Department of History

Varner Hall, Room 415
371 Varner Dr.
Rochester, MI 48309-4482
(location map)
(248) 370-3510
fax: (248) 370-3528

Alexander Noonan

A head shot of Alexander Noonan.

Title: Special Lecturer
Office: 453 Varner Hall
Phone: (248) 370-3516
Fax: (248) 370-3528
Email: [email protected]

Ph.D. in History, Boston College, 2019
MA in History, Boston University, 2004
BA in History and International Relations, Boston University, 2004

Major Fields:
Early American History, Modern American History, American Foreign Relations, International History

My research and teaching interests focus on the cultural dimensions of American foreign policy, from the Civil War to the present. My dissertation, “Global Anarchist Assassinations and American National Security, 1881 – 1907,” examines the relationships between emotion, American foreign relations, and security in the late nineteenth and early twentieth centuries. It offers new insights into how contemporaries understood the threat of anarchist terrorism and why they responded to it in the ways that they did. By exploring assassinations and public debates over issues such as domestic policing, extradition, and immigration restriction, this project explores the contradictions, paradoxes, and nuances of political and social liberalism in the United States in light of the security challenge posed by anarchist violence. I have presented my work at a number of conferences, including the annual meetings of the Society for Historians of American Foreign Relations (SHAFR) and the British International History Group.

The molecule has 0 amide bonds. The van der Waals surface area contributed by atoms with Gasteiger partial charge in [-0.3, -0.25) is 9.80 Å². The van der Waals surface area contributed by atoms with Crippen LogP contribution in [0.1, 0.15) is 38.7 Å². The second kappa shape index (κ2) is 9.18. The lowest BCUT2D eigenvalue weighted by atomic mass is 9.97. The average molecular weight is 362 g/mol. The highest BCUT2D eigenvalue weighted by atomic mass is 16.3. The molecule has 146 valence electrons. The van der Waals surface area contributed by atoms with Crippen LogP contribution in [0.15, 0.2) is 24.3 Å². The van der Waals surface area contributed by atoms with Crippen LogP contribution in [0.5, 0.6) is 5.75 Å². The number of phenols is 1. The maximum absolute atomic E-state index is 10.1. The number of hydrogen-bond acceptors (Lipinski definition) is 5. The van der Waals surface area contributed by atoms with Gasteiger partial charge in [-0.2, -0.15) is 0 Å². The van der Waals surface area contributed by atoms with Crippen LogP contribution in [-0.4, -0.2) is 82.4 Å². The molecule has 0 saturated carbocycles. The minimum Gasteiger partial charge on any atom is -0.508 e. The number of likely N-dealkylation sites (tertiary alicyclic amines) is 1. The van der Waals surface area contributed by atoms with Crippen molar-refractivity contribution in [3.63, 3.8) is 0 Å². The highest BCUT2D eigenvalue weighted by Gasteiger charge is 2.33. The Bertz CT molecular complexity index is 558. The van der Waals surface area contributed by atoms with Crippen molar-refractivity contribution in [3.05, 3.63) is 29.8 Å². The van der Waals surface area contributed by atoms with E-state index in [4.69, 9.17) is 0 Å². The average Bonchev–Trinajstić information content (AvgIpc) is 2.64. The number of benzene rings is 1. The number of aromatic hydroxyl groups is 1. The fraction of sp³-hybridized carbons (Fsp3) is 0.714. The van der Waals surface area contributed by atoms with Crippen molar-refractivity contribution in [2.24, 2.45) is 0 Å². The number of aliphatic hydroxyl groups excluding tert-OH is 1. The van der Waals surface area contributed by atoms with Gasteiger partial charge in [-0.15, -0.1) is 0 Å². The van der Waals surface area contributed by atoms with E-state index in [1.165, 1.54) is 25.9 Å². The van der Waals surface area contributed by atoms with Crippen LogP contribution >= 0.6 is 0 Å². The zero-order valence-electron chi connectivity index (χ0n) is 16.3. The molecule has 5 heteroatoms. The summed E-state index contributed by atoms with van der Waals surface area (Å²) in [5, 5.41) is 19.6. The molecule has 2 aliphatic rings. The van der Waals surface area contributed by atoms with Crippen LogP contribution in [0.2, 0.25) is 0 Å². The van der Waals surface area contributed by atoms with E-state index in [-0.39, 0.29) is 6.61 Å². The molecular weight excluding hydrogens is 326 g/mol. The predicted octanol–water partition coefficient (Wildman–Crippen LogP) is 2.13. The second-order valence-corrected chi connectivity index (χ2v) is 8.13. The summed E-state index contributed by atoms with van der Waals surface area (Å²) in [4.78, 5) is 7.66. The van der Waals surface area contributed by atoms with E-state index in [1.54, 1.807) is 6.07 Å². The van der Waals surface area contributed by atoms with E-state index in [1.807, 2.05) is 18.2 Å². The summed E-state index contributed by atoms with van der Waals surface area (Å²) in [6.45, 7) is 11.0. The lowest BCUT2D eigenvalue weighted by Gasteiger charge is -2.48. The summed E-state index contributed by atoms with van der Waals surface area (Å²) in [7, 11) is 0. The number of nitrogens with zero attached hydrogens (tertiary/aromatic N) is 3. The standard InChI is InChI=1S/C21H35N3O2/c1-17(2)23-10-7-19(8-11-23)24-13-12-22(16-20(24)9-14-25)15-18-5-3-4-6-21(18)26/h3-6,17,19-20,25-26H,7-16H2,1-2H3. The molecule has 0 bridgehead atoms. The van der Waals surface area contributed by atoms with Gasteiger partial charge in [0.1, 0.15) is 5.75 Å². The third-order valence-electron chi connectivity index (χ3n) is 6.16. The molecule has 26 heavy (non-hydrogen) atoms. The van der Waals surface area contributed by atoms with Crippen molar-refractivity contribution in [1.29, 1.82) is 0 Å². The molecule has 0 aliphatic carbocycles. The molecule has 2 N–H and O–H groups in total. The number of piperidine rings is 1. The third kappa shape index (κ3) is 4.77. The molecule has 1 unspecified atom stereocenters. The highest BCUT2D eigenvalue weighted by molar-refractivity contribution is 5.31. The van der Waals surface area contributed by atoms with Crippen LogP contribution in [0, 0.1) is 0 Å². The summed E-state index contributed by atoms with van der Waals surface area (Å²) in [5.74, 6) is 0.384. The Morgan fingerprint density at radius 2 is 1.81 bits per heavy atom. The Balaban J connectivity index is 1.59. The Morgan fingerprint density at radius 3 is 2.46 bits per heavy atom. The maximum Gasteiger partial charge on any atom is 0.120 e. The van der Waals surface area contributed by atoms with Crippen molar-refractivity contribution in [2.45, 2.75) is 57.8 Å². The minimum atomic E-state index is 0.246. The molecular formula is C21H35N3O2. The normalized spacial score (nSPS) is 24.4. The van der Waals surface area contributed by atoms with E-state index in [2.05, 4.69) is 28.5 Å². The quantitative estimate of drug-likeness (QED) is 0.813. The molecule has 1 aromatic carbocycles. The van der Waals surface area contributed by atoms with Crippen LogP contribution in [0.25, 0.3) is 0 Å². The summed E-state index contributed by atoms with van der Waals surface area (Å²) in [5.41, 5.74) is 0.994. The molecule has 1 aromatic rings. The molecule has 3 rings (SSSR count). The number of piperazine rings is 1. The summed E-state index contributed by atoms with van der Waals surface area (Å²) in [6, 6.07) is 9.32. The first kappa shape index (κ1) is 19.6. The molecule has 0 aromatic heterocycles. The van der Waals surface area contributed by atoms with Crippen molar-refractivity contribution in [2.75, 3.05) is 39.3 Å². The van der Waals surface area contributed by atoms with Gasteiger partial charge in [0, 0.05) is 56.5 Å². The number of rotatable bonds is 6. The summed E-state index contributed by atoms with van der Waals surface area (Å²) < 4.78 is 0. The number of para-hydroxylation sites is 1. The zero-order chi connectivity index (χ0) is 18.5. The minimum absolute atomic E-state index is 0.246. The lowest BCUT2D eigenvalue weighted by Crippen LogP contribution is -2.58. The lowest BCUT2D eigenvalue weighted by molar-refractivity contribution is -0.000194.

The Dilemma of Extradition, Then and Now,” Political Violence @ a Glance, 10 August 2018.

“ ‘What Must Be the Answer of the United States to Such a Proposition?’ Anarchist Exclusion and National Security in the United States, 1887-1903.” Journal of American Studies 50, no. 2 (May 2016): 347-376.

“ ‘A new expression of that entente cordiale?’ Russian-American Relations and the Fleet Episode of 1863.” In The Civil War as Global Conflict: Transnational Meanings of the American Civil War, edited by Simon Lewis and David Gleason, 183-231. Columbia: University of South Carolina Press, 2014.